This award by the Biomaterials program in the Division of Materials Research to University of North Carolina at Chapel Hill is to carryout studies in nitric oxide (NO)-releasing silica nanomaterial-scaffolds that reduce dental biofilm formation via localized NO delivery. The rationale for pursuing this work is based on nitric oxide's central role in our body's immune response to pathogens, broad-spectrum antimicrobial activity, and rapid diffusion through biofilms. Silica nanomaterials allow for tunable properties such as NO storage, size and surface charge, and will enable the study of such properties on bactericidal activity and cytotoxicity. After determining the optimum particle properties for killing planktonic bacteria, the project will study the eradication of established biofilms. The research will establish new knowledge regarding the effects of nanomaterial properties on antibacterial activity. This project is expected in providing graduate and undergraduate students with experiences that interface materials science with microbiology through fundamental, transformative, and discovery research. In addition, this project will take advantage of the clear need for understanding nanoparticle-bacteria dynamics to engage underrepresented populations in science and engineering through the research activities.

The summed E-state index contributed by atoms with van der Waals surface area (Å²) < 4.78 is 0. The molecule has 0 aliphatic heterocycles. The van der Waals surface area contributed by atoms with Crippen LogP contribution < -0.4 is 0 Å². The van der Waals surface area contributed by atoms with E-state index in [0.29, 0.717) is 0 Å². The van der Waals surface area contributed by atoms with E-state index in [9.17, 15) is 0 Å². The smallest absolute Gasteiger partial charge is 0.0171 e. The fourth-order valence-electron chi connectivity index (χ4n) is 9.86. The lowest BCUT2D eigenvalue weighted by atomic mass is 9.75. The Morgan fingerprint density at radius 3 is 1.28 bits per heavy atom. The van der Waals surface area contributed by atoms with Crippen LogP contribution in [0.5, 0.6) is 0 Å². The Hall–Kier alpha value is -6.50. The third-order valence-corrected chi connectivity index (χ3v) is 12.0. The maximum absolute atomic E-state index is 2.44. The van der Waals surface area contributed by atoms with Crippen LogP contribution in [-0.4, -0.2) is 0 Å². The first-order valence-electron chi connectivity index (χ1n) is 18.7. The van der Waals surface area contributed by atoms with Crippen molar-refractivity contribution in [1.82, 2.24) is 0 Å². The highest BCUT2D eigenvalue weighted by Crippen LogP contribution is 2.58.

Tooth decay due to bacteria plaque biofilms is a prevalent and costly health problem worldwide. Although substantial progress has been made through fluoride treatment of public water supplies and routine dental cleaning, tooth decay remains a significant problem requiring intense treatment. In 2006, dental care costs amounted to 7.4% of the total healthcare spending in the U.S. alone. In this proposal, the investigators seek to develop new bactericidal nanomaterials against plaque producing bacteria. This work aims to elucidate how the properties of the nanomaterial (e.g., size, charge, and nitric oxide release kinetics) influence its biocidal activity against plaque producing bacteria. The research is thus critical to the implementation of drug-releasing nanoparticles with maximum therapeutic efficacy. The proposed work will also have significant impact on students. In addition to providing students with research projects that enables training at the interface of material science, chemistry and microbiology, the research will be used to capture the attention of underrepresented populations in science and engineering through specialized research experiences.

National Science Foundation (NSF)
Division of Materials Research (DMR)
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Joseph A. Akkara
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University of North Carolina Chapel Hill
Chapel Hill
United States
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